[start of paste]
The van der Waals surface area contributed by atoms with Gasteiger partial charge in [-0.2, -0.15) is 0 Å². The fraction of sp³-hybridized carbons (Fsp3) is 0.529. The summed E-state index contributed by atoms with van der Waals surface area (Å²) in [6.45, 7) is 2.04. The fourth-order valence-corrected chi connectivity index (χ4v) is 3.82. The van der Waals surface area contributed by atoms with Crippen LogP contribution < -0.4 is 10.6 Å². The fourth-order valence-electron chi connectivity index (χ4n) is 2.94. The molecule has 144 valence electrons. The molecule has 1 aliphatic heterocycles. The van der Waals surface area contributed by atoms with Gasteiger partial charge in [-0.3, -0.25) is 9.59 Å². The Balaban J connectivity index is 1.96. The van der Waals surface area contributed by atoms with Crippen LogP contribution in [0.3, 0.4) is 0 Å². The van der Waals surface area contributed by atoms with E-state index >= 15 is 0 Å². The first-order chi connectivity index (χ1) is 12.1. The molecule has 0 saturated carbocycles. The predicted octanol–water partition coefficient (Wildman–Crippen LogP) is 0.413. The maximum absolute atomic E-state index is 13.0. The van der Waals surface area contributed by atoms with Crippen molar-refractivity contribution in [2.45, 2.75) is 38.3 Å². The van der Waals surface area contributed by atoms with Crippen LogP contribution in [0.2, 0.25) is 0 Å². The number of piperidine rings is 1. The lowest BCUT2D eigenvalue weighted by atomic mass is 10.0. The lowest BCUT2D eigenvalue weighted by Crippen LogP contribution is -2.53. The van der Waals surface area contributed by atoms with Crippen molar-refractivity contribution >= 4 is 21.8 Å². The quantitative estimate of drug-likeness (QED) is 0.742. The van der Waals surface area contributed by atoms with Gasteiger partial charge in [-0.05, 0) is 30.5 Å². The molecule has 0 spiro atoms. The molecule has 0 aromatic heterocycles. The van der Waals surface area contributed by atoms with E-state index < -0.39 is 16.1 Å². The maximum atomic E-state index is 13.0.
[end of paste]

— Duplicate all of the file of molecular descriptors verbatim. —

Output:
The van der Waals surface area contributed by atoms with Gasteiger partial charge in [-0.2, -0.15) is 0 Å². The fraction of sp³-hybridized carbons (Fsp3) is 0.529. The summed E-state index contributed by atoms with van der Waals surface area (Å²) in [6.45, 7) is 2.04. The fourth-order valence-corrected chi connectivity index (χ4v) is 3.82. The van der Waals surface area contributed by atoms with Crippen LogP contribution < -0.4 is 10.6 Å². The fourth-order valence-electron chi connectivity index (χ4n) is 2.94. The molecule has 144 valence electrons. The molecule has 1 aliphatic heterocycles. The van der Waals surface area contributed by atoms with Gasteiger partial charge in [-0.3, -0.25) is 9.59 Å². The Balaban J connectivity index is 1.96. The van der Waals surface area contributed by atoms with Crippen LogP contribution in [0.3, 0.4) is 0 Å². The van der Waals surface area contributed by atoms with E-state index >= 15 is 0 Å². The first-order chi connectivity index (χ1) is 12.1. The molecule has 0 saturated carbocycles. The predicted octanol–water partition coefficient (Wildman–Crippen LogP) is 0.413. The maximum absolute atomic E-state index is 13.0. The van der Waals surface area contributed by atoms with Crippen molar-refractivity contribution in [2.45, 2.75) is 38.3 Å². The van der Waals surface area contributed by atoms with Crippen LogP contribution in [0.2, 0.25) is 0 Å². The number of piperidine rings is 1. The lowest BCUT2D eigenvalue weighted by atomic mass is 10.0. The lowest BCUT2D eigenvalue weighted by Crippen LogP contribution is -2.53. The van der Waals surface area contributed by atoms with Crippen molar-refractivity contribution >= 4 is 21.8 Å². The quantitative estimate of drug-likeness (QED) is 0.742. The van der Waals surface area contributed by atoms with Gasteiger partial charge in [-0.05, 0) is 30.5 Å². The molecule has 0 spiro atoms. The molecule has 0 aromatic heterocycles. The van der Waals surface area contributed by atoms with E-state index < -0.39 is 16.1 Å². The maximum atomic E-state index is 13.0.